Do You Read Books From Series Out of Order?

Alison Peters

Staff Writer

Alison Peters surrounds herself with books, green things, animals and love. A Creative Writing M.F.A. holder with a day job that shall not be named, Alison is also working on a Masters in Library and Information Science. Currently cohabitating with her partner in the Northernmost outpost of San Francisco’s East Bay, she spends her spare time exercising her big dog so he won’t get annoyed with her, reading everything she can get her hands on, and then writing about it all. If you’re ever interested in discussing Harry Potter, Alison re-reads the series at least once a year, so drop her a line.

I have never, ever read a series of books out of order, but I just started to, and guess what? I really like it.

Two books from Craig Johnson’s Walt Longmire series have been sitting in my TBR pile for two years now. I had no idea who the author, or series was, and really had no interest in mysteries (till recently!). What saved the books from the ‘donate’ pile are their covers: bright, two-toned renderings matching each book’s intoned titles:

As the Crow Flies, Craig Johnson - Reading Books Out of OrderAs the Crow Flies, The Dark Horse, Hell is Empty, etc. I do judge a book by its cover, and so when I was in a bit of a reading downtime and wanted something new, I started to read – Book 10. Book freaking 10!! And it was so good! Without knowing this guy’s story, or relationship to any of the characters, what trials he’s been put through in earlier books, what his deal is, anyway – I was immediately transported to a freezing cold Wyoming winter, where a child’s murderer is on the run from the law, with Walt Longmire and various Indians, cops, criminals, and spirits taking up the chase.

And here’s how I think reading out of order can work.


Each book as a standalone.

I can see why A&E made a tv show out of this series, as each book contains its own mystery, from beginning to end. But I’m discovering there’s a deep, thoughtful background to the people of this world, and Johnson refers to other books/adventures, so I’m not completely lost. And he doesn’t spoil previous stories: his character’s asides just make me more curious to read back & see what I missed, and how they got to where I’m reading. Series-wise, it helps that each mystery adds a little something to the one after, and fills in some more from the ones prior. And in the later books, there’s been mention of some horrific family nightmare coming for the Longmires. I’m both terrified and completely anxious to get there and read what goes down.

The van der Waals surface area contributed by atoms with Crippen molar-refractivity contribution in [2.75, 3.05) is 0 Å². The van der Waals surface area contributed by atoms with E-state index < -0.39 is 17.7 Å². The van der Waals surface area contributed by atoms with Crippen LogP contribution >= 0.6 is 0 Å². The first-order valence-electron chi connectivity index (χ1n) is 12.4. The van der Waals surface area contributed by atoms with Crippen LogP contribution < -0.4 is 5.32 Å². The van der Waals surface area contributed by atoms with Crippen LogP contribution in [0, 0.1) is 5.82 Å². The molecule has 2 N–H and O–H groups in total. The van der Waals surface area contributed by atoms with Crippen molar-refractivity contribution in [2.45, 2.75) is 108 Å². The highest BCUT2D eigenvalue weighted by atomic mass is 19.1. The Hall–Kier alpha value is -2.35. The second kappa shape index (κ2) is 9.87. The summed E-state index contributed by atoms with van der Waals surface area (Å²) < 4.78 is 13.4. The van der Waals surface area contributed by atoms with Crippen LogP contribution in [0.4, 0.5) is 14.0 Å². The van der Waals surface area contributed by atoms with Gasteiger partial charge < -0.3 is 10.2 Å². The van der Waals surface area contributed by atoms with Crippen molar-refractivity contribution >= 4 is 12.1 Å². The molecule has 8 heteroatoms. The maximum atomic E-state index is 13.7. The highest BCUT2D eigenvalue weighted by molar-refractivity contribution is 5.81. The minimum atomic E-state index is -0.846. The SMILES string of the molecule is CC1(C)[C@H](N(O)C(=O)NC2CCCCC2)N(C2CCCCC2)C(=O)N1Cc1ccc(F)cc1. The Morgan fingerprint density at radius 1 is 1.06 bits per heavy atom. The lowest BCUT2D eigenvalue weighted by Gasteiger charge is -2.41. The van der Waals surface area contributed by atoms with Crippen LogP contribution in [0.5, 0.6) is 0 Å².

Take things slow.

Reading Book 10, I’m wondering about the relationship between Longmire and his lady deputy, Moretti, mostly because of quick but smoldering looks between the two. In this book things are totally platonic, but when I read Book 3 I was surprised to learn they do in fact have a sexy history. But they’re still friends in Book 10! These are mysteries, not romance novels, (or Sookie Stackhouse romps) so I appreciate that the focus is on the story, not the sex. But when Johnson does decide to spice things up, it’s a well deserved break – for the characters, and readers.

Character growth!

It’s fun to see the characters, so well developed in later books, get introduced in the first books of the series. Equally interesting, as a reader who loves the small details, is watching Johnson figure out how he’s going to put his personal stamp on things-little things like using quotes (early books) or not (later books) when Longmire describes his daughter, The Greatest Legal Mind of Our Time. Or referring to Longmire’s bff alternately as Henry Standing Bear (full name), the Bear (admiring nickname), or The Cheyenne Nation (proud nickname). That last one had me really confused for a while.

Enjoy the flashback-ness of it all. 

Walt meeting sexy Lena Moretti for the first time. His budding relationship with Dog, who I thought had been with him forever, but was actually adopted recently. (I’ll assume in the TBR Book 1.) Each time he calls the office and we get to hear Ruby (the Absaroka County Sheriff’s department receptionist) scream at him to get his butt back in. (He doesn’t.) His growing spiritual side, which has him attend a sweat lodge ceremony, figure out his spirit animal, and converse with the dead. All huge developments for Walt Longmire.

Seriously – I could not read Sweet Valley High #100 before #99. I was very upset when news trickled down to my pre-teen self that someone decided that the Narnia books were totally out of order, and The Magician’s Nephew (the one with the origin stories) was supposed to be read first. But that should’ve been a hint for me: I loved getting the background to the Narina worlds well after being introduced to them. Or reading the saga of pre-Bilbo Middle Earth well after the destruction of the ring.

It feels like something akin to blasphemy to try this with other series, but I bet it’s been done, and enjoyed. Anyone read Harry Potter & the Deathly Hallows before The Sorcerers’ Stone? Mockingjay before Hunger Games? A Swiftly Tilting Planet before A Wrinkle in Time? If you have read a series out of order – why’d you do it, and did you like it, too?